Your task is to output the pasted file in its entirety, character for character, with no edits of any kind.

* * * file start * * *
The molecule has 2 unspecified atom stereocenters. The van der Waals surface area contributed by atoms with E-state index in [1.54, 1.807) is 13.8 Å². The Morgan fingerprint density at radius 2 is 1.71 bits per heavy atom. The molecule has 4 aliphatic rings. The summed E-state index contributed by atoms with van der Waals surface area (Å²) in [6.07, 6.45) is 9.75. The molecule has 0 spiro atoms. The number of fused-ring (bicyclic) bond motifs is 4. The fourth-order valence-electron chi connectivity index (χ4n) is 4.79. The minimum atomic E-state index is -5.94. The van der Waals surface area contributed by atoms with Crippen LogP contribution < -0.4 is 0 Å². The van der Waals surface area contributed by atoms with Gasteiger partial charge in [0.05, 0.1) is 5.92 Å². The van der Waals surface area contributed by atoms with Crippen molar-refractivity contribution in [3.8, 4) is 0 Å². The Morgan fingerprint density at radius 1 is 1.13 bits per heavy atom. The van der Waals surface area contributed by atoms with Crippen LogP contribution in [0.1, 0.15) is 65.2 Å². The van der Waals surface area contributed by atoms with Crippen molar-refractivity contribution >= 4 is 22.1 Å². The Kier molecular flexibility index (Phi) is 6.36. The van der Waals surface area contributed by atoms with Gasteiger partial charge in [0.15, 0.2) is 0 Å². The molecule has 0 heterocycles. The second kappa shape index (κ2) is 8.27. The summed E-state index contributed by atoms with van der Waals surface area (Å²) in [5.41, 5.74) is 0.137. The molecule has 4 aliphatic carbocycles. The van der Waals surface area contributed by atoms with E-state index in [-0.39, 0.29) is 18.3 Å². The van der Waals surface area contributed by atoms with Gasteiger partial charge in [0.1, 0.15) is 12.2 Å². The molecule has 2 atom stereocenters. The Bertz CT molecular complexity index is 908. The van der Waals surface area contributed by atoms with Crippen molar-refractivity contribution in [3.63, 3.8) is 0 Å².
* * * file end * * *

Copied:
The molecule has 2 unspecified atom stereocenters. The van der Waals surface area contributed by atoms with E-state index in [1.54, 1.807) is 13.8 Å². The Morgan fingerprint density at radius 2 is 1.71 bits per heavy atom. The molecule has 4 aliphatic rings. The summed E-state index contributed by atoms with van der Waals surface area (Å²) in [6.07, 6.45) is 9.75. The molecule has 0 spiro atoms. The number of fused-ring (bicyclic) bond motifs is 4. The fourth-order valence-electron chi connectivity index (χ4n) is 4.79. The minimum atomic E-state index is -5.94. The van der Waals surface area contributed by atoms with Crippen LogP contribution < -0.4 is 0 Å². The van der Waals surface area contributed by atoms with Gasteiger partial charge in [0.05, 0.1) is 5.92 Å². The van der Waals surface area contributed by atoms with Crippen molar-refractivity contribution in [3.8, 4) is 0 Å². The Morgan fingerprint density at radius 1 is 1.13 bits per heavy atom. The van der Waals surface area contributed by atoms with Crippen LogP contribution in [0.1, 0.15) is 65.2 Å². The van der Waals surface area contributed by atoms with Crippen molar-refractivity contribution >= 4 is 22.1 Å². The Kier molecular flexibility index (Phi) is 6.36. The van der Waals surface area contributed by atoms with Gasteiger partial charge in [0.15, 0.2) is 0 Å². The molecule has 0 heterocycles. The second kappa shape index (κ2) is 8.27. The summed E-state index contributed by atoms with van der Waals surface area (Å²) in [5.41, 5.74) is 0.137. The molecule has 4 aliphatic carbocycles. The van der Waals surface area contributed by atoms with E-state index in [-0.39, 0.29) is 18.3 Å². The van der Waals surface area contributed by atoms with Gasteiger partial charge in [0.1, 0.15) is 12.2 Å². The molecule has 2 atom stereocenters. The Bertz CT molecular complexity index is 908. The van der Waals surface area contributed by atoms with Crippen molar-refractivity contribution in [3.63, 3.8) is 0 Å².